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Business groups ask U.S. court to not undo AT&T merger with Time Warner

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Business groups ask U.S. court to not undo AT&T merger with Time Warner
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By Diane Bartz

WASHINGTON (Reuters) – The U.S. Chamber of Commerce and other powerful business groups asked an appeals court on Thursday to not undo AT&T Inc’s <T.N> purchase of movie and TV show maker Time Warner, despite the protests of the Justice Department.

The chamber, backed by the National Association of Manufacturers, Business Roundtable and others, argued that stopping the merger would “undermine myriad transactions that generally benefit consumers.”

The business groups argued that companies had long assumed that if they bought a supplier or distributor — generally called a vertical merger — that the deal would be considered good for the consumer and would be allowed.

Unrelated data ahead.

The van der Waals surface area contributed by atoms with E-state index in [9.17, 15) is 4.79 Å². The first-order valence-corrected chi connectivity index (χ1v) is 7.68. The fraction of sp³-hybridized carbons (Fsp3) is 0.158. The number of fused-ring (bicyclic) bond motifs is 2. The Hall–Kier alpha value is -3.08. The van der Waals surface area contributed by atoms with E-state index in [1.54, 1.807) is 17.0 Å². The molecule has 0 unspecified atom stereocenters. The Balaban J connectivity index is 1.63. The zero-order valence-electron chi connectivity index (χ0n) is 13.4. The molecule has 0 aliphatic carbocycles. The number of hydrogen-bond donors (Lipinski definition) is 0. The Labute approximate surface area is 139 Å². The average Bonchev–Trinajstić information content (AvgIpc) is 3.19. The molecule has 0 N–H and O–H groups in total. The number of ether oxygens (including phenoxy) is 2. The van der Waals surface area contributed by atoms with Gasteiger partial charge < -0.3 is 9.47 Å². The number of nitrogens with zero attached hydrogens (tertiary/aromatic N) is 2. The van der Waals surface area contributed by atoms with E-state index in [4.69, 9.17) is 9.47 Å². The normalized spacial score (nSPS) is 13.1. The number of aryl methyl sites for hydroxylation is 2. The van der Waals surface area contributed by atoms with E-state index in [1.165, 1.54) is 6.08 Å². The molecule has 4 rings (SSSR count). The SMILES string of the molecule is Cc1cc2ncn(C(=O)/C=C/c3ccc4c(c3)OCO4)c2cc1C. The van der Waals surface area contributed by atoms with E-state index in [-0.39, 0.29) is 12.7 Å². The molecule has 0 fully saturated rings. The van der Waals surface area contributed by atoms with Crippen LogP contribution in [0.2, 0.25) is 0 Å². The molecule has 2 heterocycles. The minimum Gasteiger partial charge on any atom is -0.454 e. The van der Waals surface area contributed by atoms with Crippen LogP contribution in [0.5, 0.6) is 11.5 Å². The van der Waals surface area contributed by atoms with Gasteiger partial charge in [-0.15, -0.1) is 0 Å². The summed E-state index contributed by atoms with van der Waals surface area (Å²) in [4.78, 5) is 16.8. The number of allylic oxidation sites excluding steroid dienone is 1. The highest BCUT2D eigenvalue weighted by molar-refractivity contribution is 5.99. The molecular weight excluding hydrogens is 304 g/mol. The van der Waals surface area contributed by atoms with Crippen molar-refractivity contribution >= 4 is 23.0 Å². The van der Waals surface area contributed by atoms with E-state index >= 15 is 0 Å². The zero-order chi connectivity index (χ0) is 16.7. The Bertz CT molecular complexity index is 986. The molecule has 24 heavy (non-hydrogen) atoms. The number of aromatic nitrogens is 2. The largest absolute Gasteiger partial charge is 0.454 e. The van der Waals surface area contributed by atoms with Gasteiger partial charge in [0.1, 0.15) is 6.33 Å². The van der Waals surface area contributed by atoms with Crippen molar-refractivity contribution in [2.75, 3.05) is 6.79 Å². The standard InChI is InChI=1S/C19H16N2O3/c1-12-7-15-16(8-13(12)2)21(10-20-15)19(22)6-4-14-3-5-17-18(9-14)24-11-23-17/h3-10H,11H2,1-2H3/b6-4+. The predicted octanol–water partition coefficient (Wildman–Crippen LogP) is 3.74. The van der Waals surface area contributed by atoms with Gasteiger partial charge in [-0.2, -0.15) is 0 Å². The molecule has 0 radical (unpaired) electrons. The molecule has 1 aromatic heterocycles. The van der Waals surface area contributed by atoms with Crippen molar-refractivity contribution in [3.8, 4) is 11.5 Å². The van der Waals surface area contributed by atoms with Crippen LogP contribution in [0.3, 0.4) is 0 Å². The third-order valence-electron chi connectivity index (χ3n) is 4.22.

“The vague legal standard that the government … advocate(s) would cloud the business community’s ability to ascertain whether vertical mergers are lawful, making it more difficult to invest in transactions with enormous potential to lower prices and enhance innovation—all of which benefit a diverse array of customers,” the business groups said in a brief court filing.

The Justice Department lost a lawsuit in district court to prevent AT&T, which owns satellite company DirecTV, from buying Time Warner over concerns that AT&T would seek to raise prices when licensing Time Warner’s news, sports and other programming to DirecTV’s cable and satellite rivals.

AT&T closed the Time Warner deal in June and has said it would manage Time Warner’s Turner cable television networks as part of a separate business unit until February 2019 or the conclusion of the government’s appeal to the U.S. Court of Appeals for the District of Columbia.

No date has been set for an oral argument.

The merger, announced in October 2016, was opposed by President Donald Trump. The merged company includes CNN, a frequent target of Trump’s ire.

A group of nine state attorneys general asked the court on Wednesday also to let the lower court stand.

(Reporting by Diane Bartz; Editing by Lisa Shumaker)

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